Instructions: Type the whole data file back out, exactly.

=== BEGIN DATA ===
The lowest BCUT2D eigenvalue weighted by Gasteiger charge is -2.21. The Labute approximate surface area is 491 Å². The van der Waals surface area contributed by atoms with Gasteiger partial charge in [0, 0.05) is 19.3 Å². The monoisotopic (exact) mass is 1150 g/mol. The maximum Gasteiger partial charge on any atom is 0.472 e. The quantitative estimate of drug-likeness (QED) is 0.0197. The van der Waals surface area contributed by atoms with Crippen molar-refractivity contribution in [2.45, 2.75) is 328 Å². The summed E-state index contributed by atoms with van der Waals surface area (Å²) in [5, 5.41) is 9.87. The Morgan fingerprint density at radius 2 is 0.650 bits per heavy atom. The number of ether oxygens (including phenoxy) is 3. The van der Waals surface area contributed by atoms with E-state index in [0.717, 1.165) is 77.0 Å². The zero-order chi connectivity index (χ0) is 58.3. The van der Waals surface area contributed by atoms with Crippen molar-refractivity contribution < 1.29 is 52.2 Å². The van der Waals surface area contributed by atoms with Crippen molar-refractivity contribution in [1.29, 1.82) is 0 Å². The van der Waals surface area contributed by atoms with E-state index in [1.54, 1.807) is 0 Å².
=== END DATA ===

The lowest BCUT2D eigenvalue weighted by Gasteiger charge is -2.21. The Labute approximate surface area is 491 Å². The van der Waals surface area contributed by atoms with Gasteiger partial charge in [0, 0.05) is 19.3 Å². The monoisotopic (exact) mass is 1150 g/mol. The maximum Gasteiger partial charge on any atom is 0.472 e. The quantitative estimate of drug-likeness (QED) is 0.0197. The van der Waals surface area contributed by atoms with Crippen molar-refractivity contribution in [2.45, 2.75) is 328 Å². The summed E-state index contributed by atoms with van der Waals surface area (Å²) in [5, 5.41) is 9.87. The Morgan fingerprint density at radius 2 is 0.650 bits per heavy atom. The number of ether oxygens (including phenoxy) is 3. The van der Waals surface area contributed by atoms with E-state index in [0.717, 1.165) is 77.0 Å². The zero-order chi connectivity index (χ0) is 58.3. The van der Waals surface area contributed by atoms with Crippen molar-refractivity contribution < 1.29 is 52.2 Å². The van der Waals surface area contributed by atoms with Crippen molar-refractivity contribution in [1.29, 1.82) is 0 Å². The van der Waals surface area contributed by atoms with E-state index in [1.54, 1.807) is 0 Å².